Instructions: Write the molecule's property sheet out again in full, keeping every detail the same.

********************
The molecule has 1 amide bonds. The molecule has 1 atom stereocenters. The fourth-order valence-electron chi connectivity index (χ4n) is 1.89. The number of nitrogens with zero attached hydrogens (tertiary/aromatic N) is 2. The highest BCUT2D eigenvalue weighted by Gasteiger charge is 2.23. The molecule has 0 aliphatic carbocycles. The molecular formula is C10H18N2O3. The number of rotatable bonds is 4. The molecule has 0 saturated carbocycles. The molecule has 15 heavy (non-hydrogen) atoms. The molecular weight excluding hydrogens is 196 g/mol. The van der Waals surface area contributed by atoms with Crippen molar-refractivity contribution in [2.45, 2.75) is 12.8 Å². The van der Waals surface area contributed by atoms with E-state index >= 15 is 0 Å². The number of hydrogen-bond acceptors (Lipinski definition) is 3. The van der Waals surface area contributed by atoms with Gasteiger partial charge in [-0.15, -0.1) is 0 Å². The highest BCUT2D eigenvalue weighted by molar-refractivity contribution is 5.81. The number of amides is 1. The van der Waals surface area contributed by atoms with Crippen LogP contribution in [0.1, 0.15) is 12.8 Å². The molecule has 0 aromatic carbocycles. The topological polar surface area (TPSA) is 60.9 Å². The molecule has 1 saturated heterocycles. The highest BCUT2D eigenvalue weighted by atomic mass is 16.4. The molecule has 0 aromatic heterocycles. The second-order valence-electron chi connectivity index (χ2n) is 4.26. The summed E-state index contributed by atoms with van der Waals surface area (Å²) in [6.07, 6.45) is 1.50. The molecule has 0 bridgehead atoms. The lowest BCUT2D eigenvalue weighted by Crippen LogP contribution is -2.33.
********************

The molecule has 1 amide bonds. The molecule has 1 atom stereocenters. The fourth-order valence-electron chi connectivity index (χ4n) is 1.89. The number of nitrogens with zero attached hydrogens (tertiary/aromatic N) is 2. The highest BCUT2D eigenvalue weighted by Gasteiger charge is 2.23. The molecule has 0 aliphatic carbocycles. The molecular formula is C10H18N2O3. The number of rotatable bonds is 4. The molecule has 0 saturated carbocycles. The molecule has 15 heavy (non-hydrogen) atoms. The molecular weight excluding hydrogens is 196 g/mol. The van der Waals surface area contributed by atoms with Crippen molar-refractivity contribution in [2.45, 2.75) is 12.8 Å². The van der Waals surface area contributed by atoms with E-state index >= 15 is 0 Å². The number of hydrogen-bond acceptors (Lipinski definition) is 3. The van der Waals surface area contributed by atoms with Gasteiger partial charge in [-0.15, -0.1) is 0 Å². The highest BCUT2D eigenvalue weighted by molar-refractivity contribution is 5.81. The number of amides is 1. The van der Waals surface area contributed by atoms with Crippen LogP contribution in [0.1, 0.15) is 12.8 Å². The molecule has 0 aromatic carbocycles. The topological polar surface area (TPSA) is 60.9 Å². The molecule has 1 saturated heterocycles. The highest BCUT2D eigenvalue weighted by atomic mass is 16.4. The molecule has 0 aromatic heterocycles. The second-order valence-electron chi connectivity index (χ2n) is 4.26. The summed E-state index contributed by atoms with van der Waals surface area (Å²) in [6.07, 6.45) is 1.50. The molecule has 0 bridgehead atoms. The lowest BCUT2D eigenvalue weighted by Crippen LogP contribution is -2.33.